Multiple Aircraft Tracking System for Coordinated Research Missions

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  • 1 National Center for Atmospheric Research, Boulder, Colo. 80307
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The Multiple Aircraft Position System (MAPS) was developed by the Convective Storms Division of the National Center for Atmospheric Research, in response to the need for aircraft position in the coordination of large field projects involving several research aircraft. Radio interferometer techniques are used to provide rapid, accurate determination of positions for up to 10 aircraft furnished with special airborne radio beacons. Three remote interferometer array sites receive the signals from the airborne beacons, each transmitting at a unique frequency. Each remote site is tuned to one beacon frequency at a time according to a programable polling sequence; several phase difference measurements are made from the received signal. These data then are telemetered to a central control station where they are transferred to a computer that calculates the direction cosines from each remote site to the airborne beacon, and thus determines the position of the beacon. The aircraft positions then are immediately available for display. The deployment of MAPS near Miles City, Mont, for the 1981 Cooperative Convective Precipitation Experiment (CCOPE) field program is described.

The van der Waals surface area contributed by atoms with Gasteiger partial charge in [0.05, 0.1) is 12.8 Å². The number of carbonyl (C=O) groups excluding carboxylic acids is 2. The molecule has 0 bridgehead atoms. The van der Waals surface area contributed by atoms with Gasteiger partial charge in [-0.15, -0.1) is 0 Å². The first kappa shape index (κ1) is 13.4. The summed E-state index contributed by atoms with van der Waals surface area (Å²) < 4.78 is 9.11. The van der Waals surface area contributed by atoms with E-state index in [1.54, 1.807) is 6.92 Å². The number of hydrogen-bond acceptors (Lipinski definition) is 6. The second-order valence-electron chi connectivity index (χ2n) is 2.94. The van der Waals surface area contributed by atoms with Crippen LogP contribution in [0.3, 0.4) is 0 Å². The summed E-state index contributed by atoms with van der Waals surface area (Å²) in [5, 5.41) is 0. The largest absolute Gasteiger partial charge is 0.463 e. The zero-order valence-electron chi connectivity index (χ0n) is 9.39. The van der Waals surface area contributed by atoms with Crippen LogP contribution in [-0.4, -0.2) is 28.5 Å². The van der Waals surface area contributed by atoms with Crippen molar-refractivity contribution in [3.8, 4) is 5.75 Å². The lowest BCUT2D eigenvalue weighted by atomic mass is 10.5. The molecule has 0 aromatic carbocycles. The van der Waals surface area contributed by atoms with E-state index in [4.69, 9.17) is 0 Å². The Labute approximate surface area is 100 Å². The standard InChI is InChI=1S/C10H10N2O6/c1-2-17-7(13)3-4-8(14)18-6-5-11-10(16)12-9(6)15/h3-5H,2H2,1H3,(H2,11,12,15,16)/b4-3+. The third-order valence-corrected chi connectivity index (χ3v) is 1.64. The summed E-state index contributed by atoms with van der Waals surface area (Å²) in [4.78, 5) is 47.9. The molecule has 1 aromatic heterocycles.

1The National Center for Atmospheric Research is sponsored by the National Science Foundation.

The Multiple Aircraft Position System (MAPS) was developed by the Convective Storms Division of the National Center for Atmospheric Research, in response to the need for aircraft position in the coordination of large field projects involving several research aircraft. Radio interferometer techniques are used to provide rapid, accurate determination of positions for up to 10 aircraft furnished with special airborne radio beacons. Three remote interferometer array sites receive the signals from the airborne beacons, each transmitting at a unique frequency. Each remote site is tuned to one beacon frequency at a time according to a programable polling sequence; several phase difference measurements are made from the received signal. These data then are telemetered to a central control station where they are transferred to a computer that calculates the direction cosines from each remote site to the airborne beacon, and thus determines the position of the beacon. The aircraft positions then are immediately available for display. The deployment of MAPS near Miles City, Mont, for the 1981 Cooperative Convective Precipitation Experiment (CCOPE) field program is described.

1The National Center for Atmospheric Research is sponsored by the National Science Foundation.

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